Harden’s review of the review

Jay Rayner in The Observer finds the cooking at Roth Bar & Grill, Bruton – housed within the Hauser & Wirth gallery – more than a match for the art.

“The whole proposition is so damn civilised that the quality of the cooking is an extra. The site, part of a working farm, is a pastoral English outpost of the international art gallerists Hauser & Wirth. Wander towards the loos and you’ll find yourself on the threshold of a series of vaulting galleried spaces that drift one into the other, displaying vivid works you can’t afford. Behind those is an extraordinary garden, created by Piet Oudolf, a proper walk via gravel paths and grassy mounds through a planting of grasses and wild flowers that sway and rustle in the breeze… with all this going on, they could probably have phoned in the menu and few would have complained or, frankly, noticed.”



The Guardian’s Marina O’Loughlin was en-route to Bristol to test drive the type of cool, clever new restaurant the city specialises in, when disaster struck – the restaurant was unexpectedly closed. What to do? Review two restaurants and a street food shack, of course…

“So I can tell you about Kuch, serving “southern Persian soul food” on Whiteladies Road, and its bowls full of fresh, colourful salads, glossy olives; its hot, oily flatbreads and spiced meats; and its shelves stacked with jars of “liquid curd” kashk, pickled vegetables, sour orange juice and quince jam.”

“There is also the lovely Bertha’s at the buzzy Wapping Wharf development, in its airy, vaulted premises with a vast beehive of a Neapolitan oven that blurts out fine examples of the pizzaiolo’s art every 90 seconds or so. In these days when nearly every pizza, unless it comes via Domino’s, is all slow-food-wood-fired-artisan-whevs, these are properly special: airy and blistered, the dough is supremely light from its long fermentation, the tomato sauce sparky, the toppings never less than delicious.”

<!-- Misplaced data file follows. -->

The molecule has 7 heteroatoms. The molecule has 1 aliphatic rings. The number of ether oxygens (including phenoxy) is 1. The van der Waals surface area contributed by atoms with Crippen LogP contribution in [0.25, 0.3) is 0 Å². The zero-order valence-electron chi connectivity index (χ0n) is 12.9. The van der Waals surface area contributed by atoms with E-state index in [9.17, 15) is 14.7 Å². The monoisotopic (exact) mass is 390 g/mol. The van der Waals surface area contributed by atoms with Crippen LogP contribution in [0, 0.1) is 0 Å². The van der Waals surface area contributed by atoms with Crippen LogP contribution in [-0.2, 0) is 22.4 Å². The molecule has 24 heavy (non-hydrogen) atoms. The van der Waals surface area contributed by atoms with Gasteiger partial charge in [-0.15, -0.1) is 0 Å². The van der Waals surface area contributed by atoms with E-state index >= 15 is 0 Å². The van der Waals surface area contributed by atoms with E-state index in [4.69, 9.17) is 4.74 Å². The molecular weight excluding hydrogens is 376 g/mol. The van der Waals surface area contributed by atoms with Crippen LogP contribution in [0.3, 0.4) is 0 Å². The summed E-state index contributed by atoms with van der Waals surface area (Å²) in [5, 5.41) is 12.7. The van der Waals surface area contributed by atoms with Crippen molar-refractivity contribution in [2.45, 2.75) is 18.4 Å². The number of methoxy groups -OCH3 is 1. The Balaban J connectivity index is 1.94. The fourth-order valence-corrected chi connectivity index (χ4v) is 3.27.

“And, finally, I can tell you about long-standing Bristol food heroes, Grillstock, and their minuscule “smokeshack” at St Nicholas Market, where the burnt ends were like meat toffee (in the most seductive way), the pulled pork a sultry beast of a thing light years beyond the horrible ready-meal cliche that it has become elsewhere and the sauces (also available to buy to take home) that would turn the humblest grilled hunka meat into a thing of hot loveliness.”


Meanwhile, in London, the Standard’s Fay Maschler heads to the West End where the new Neo Bistro proves a smash hit for the critic – a tribute to nouvelle cuisine and its originators like chef Alain Senderens…

” Definitely something to perk us up. Fluttering pink silk hankies peel off cured Tamworth pork. Herdwick lamb and smoked eel may never have met before… but they get on brilliantly… crisp, snappy skin and lush flavourful interior, this is the best lamb I have eaten in years. Soft and waxy cheeses accompanied by smoked potatoes and walnuts are visited by a charred spring onion with its roots still sprouting looking like the mad guest at a party.”


Yet another good review for Highbury’s relatively new Westerns Laundry (from the folks behind Stokey’s Primeur) – this time from Kathryn Flett at The Telegraph

“The Laundry aesthetic is all cool Crittall windows and concrete, bare bricks, blackboards, long shared tables and a big open kitchen galley at the back of the room, while my name has been scribbled in chalk on the table. The menu is piscatorially-orientated and rather seductive… The food arrives and there’s quite a bit of silence. This is good food, verging on the very good indeed. Cubes of salmon ­tartare with seaweed are briny and refreshing. Pig’s head croquette unctuously porcine with their accompanying gribiche the perfectly eggy contrast. I can’t remember the last time I had this much spontaneous fun in a restaurant.”


Victoria Turner in The Independent reviews Le Roi Fou, Edinburgh, a self-proclaimed “bijou restaurant for bon vivants” which proves a welcome surprise…


The Mail’s Tom Parker Bowles reviews Brighton’s long-established English’s, but feels the seafood specialist has become a tad too pretentious over the years…

“English’s of Brighton has been flogging seafood from the same site since 1945. Which means they must be doing something right. Here, among the screech of seagulls and trill of average jazz, are icy bottles of rosé (the wine list is a cracker), and sweet, smiling service and the prospect of serious shellfish succour… splendidly stodgy lobster croquettes, heavy on the potato, but suffused with deep crustacean soul… these simply don’t make up for the mess of the rest. All this strange-shaped porcelain and unnecessary flourishes and half-cocked attempts to keep up with the culinary kids simply doesn’t work. Ingredients are mainly excellent, but lunch is let down by ambition unmatched by kitchen skill. In truth, we felt cheated.”



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